His youngest student is a kindergartener and oldest 77, proof that age is no barrier.

Reading, writing and soroban (Japanese abacus) were traditionally taught in terakoya, or temple schools attended by the elementary school children of commoners during the Edo Period (1603-1868).

To this day, many Japanese, especially children, take part in calligraphy classes because penmanship is believed to reflect a person’s character.

“You’d be surprised how many parents in Japan have an inferiority complex about their poor handwriting,” Takeda says. “They don’t mind if their kids never learn to play the piano or wear a kimono, but they really do care that their kids have neat handwriting.”

The main instruments used for shodo, translated as “the way of writing,” include a brush (fude), an inkstick (sumi), inkstone (suzuri) to grind the inkstick against, standard-size paper (hanshi) and paper weight (bunchin).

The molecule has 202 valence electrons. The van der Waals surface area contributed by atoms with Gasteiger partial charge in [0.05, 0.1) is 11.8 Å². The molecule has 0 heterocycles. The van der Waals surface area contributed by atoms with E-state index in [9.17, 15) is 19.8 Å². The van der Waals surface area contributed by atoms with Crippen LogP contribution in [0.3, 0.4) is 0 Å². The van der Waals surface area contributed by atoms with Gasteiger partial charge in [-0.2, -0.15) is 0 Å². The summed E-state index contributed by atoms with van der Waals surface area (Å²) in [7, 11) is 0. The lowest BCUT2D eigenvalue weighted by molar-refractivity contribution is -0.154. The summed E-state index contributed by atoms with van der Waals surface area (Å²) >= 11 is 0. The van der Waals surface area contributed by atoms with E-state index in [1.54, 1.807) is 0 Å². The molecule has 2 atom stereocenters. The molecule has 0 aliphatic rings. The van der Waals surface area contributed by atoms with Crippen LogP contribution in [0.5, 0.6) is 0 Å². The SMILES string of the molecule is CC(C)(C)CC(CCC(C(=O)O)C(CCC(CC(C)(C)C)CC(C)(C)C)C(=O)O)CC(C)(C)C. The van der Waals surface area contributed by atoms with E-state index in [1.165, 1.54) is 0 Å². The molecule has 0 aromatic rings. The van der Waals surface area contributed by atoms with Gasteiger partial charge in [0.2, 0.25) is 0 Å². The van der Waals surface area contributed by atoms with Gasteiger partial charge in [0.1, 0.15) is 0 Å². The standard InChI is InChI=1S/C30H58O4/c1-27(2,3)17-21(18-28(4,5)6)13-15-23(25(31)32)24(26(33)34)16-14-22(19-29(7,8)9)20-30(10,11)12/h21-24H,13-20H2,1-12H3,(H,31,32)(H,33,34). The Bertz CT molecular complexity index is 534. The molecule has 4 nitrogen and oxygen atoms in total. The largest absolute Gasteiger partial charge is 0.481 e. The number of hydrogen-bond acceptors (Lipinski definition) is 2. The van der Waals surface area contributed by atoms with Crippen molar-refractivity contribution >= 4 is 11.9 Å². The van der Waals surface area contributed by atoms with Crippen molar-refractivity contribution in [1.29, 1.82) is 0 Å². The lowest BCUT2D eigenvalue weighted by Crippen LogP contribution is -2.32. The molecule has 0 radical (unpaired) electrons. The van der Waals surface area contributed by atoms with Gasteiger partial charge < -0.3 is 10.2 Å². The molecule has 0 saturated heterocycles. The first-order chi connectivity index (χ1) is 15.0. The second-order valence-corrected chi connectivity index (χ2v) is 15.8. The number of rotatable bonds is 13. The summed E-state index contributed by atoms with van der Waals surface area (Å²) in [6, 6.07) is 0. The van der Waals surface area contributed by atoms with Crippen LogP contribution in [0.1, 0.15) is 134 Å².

Aside from calligraphy lessons, Takeda has published over 40 books, many of them of the self-help variety, as well as lectured and provided custom calligraphy services. He has designed logos for name cards, doorplates, T-shirts, umbrellas, beach sandals, wall stickers, sake bottle labels and even gravestones.

One customer recently paid ¥3 million for a signed artwork of Takeda’s consisting of a single kanji character, measuring seven meters in height.

Last June, Takeda made his overseas debut with an exhibition in Ojai, a small city in California located northwest of Los Angeles.